Physician reimbursement increasingly depends upon measures of healthcare quality. Physicians who fall short on quality measures now face financial penalties. But it might be quality measures, themselves, that are falling short, according to a study conducted by the American College Physicians.
The study involved a panel of people with expertise in evidence-based medicine. Panelists were asked to evaluate the validity of quality measures being used by either Medicare, the National Committee for Quality Assurance, or the National Quality Forum. It is typically measures from these three groups that are used to determine physician quality report cards, and Medicare plans to use its measures to influence reimbursement for individual clinicians.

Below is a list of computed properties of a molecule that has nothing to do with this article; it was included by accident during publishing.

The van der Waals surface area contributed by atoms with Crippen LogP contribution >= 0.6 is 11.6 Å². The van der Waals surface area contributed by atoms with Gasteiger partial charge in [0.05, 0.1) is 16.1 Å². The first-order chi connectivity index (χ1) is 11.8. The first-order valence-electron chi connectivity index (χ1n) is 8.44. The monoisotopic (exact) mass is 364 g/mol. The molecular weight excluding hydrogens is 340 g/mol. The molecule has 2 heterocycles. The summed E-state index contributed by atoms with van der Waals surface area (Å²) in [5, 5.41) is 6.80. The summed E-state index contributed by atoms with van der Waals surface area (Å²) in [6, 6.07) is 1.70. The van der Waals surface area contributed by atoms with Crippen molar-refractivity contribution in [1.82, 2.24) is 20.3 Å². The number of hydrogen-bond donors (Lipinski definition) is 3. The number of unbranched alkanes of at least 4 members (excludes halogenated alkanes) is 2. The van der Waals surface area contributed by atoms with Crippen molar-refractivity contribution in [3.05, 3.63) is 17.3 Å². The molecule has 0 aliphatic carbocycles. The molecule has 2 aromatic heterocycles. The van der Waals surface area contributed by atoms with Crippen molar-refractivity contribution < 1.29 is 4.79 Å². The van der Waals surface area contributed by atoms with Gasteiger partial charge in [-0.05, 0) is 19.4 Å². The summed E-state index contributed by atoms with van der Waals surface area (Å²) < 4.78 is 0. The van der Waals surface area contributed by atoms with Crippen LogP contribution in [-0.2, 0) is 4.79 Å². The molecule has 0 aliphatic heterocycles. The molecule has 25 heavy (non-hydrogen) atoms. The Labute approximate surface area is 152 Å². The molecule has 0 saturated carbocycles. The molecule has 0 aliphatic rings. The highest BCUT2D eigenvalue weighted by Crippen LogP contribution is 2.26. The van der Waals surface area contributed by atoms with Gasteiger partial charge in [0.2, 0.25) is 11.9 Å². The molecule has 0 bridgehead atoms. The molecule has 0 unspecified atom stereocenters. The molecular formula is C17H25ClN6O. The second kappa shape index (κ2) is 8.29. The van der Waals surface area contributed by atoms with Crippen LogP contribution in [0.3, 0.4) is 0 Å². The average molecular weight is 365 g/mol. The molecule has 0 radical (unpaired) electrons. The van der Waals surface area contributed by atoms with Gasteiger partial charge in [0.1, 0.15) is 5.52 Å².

The panel evaluated the validity of these measures using a modified version of a RAND/UCLA method that has been widely accepted as the best way to assess the strength of evidence for healthcare interventions. That method, developed in the 1980s, combines literature review and synthesis, multiple rounds of expert panel ratings, and retrospective comparison of evidence with clinical records, when feasible. The method isn’t perfect. But its the best we’ve got by a long shot.
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